Journal of the House of Representatives of the United States
U.S. Government Printing Office, 1813
Some vols. include supplemental journals of "such proceedings of the sessions, as, during the time they were depending, were ordered to be kept secret, and respecting which the injunction of secrecy was afterwards taken off by the order of the House."
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adjourned affirmative Alexander Alston amend appointed Archer authorizing Baylies bill was read Brown Calhoun committed Committee of Claims concurred Congress consideration Crawford Creighton Crouch Davis demanded determined district engrossed enrolled Eppes established Findley Fisk Franklin Gholson Grundy Hall Harris House resolved Ingersoll Ingham inhabitants inquire instructed Island Jackson John Kennedy Kent King leave Lewis Lowndes Lyle Macon Mass Massachusetts Means members present Monday motion nays negative Nelson Newton o'clock officers Ordered passed Pennsylvania Pensions petition be referred petition of sundry port Post praying presented a petition President providing Public Lands question being taken read the second read the third Reed relief reported a bill resolution Resolved resumed the chair Revolutionary Claims Roberts Robertson Secretary Senate Skinner Smith Speaker resumed spent therein Stanford Taylor Tennessee territory tion to-morrow Troup United vessels Virginia voted Ward whole House Wilson Wright Yancey yeas York
Seite 38 - Spain, and that the said committee have leave to report by bill or otherwise.
Seite 7 - Supplies of the most essential kinds find their way, not only to British ports. and British armies at a distance, but the armies in our neighborhood, with which our own are contending, derive from our ports and outlets a subsistence attainable with difficulty, if at all, from other sources. Even the fleets and troops infesting our coasts and waters are, by like supplies, accommodated and encouraged in their predatory and incursive warfare.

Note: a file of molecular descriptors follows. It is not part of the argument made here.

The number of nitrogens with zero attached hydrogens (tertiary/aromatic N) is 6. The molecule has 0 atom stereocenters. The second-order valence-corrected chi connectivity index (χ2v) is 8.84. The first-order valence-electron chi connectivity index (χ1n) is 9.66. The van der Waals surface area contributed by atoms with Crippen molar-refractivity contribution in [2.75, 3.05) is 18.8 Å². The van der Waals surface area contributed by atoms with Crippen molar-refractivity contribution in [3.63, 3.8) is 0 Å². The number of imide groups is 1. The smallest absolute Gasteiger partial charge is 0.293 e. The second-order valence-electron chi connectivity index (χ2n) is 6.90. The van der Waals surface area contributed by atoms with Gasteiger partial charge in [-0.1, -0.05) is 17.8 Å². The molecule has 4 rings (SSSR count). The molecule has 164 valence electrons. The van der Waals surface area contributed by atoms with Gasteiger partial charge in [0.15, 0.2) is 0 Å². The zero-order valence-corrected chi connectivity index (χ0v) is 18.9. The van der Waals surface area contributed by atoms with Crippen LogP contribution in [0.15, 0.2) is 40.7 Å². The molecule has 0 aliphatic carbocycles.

Seite 366 - ... to examine into the state of the several public departments, and particularly into the laws making appropriations of moneys, and to report whether the moneys have been disbursed conformably with such laws; and, also to report, from time to time, such provisions and arrangements, as may be necessary to add to the economy of the departments, and the accountability of their officers.
Seite 101 - Resolved, That the Committee on Military Affairs be instructed to inquire into the expediency of providing by law for Snmuel G. Hopkins, late a captain in the Army of the United States, to settle his accounts with the Government upon the principles of equity.
Seite 584 - States, suspended by this act, and by the act laying an embargo on all ships and vessels in the ports and harbors of the United States, and the several acts supplementary thereto, may be renewed with the nation so doing . . . Sec.
Seite 104 - Resolved by the Senate and House of Representatives of the United States of America in Congress assembled, twothirds of both Houses concurring, That the following articles be proposed to the legislatures of the several States, as amendments to the Constitution of the United States...
Seite 614 - An act more effectually to provide for the national defence, by establishing an uniform militia throughout the United States " which act is in the words following vizt.
Seite 20 - In fine, the war, with all its vicissitudes, is illustrating the capacity and the destiny of the United States to be a great, a flourishing, and a powerful nation, worthy of the friendship which it is disposed to cultivate with all others, and authorized by its own example to require from all an observance of the laws of justice and reciprocity.
Seite 43 - Resolved, That the Committee of Ways and Means be instructed to inquire into the expediency of appropriating thirty thousand dollars, to enable Professor Morse to establish a line of telegraph between Washington and Baltimore.
Seite 11 - ... instance, and there is no evidence, notwithstanding the lapse of time, that a change of disposition in the British councils has taken place or is to be expected. Under such circumstances a nation proud of its rights and conscious of its strength has no choice but an exertion of the one in support of the other. To this determination the best encouragement is derived from the success with which it has pleased the Almighty to bless our arms both on the land and on the water.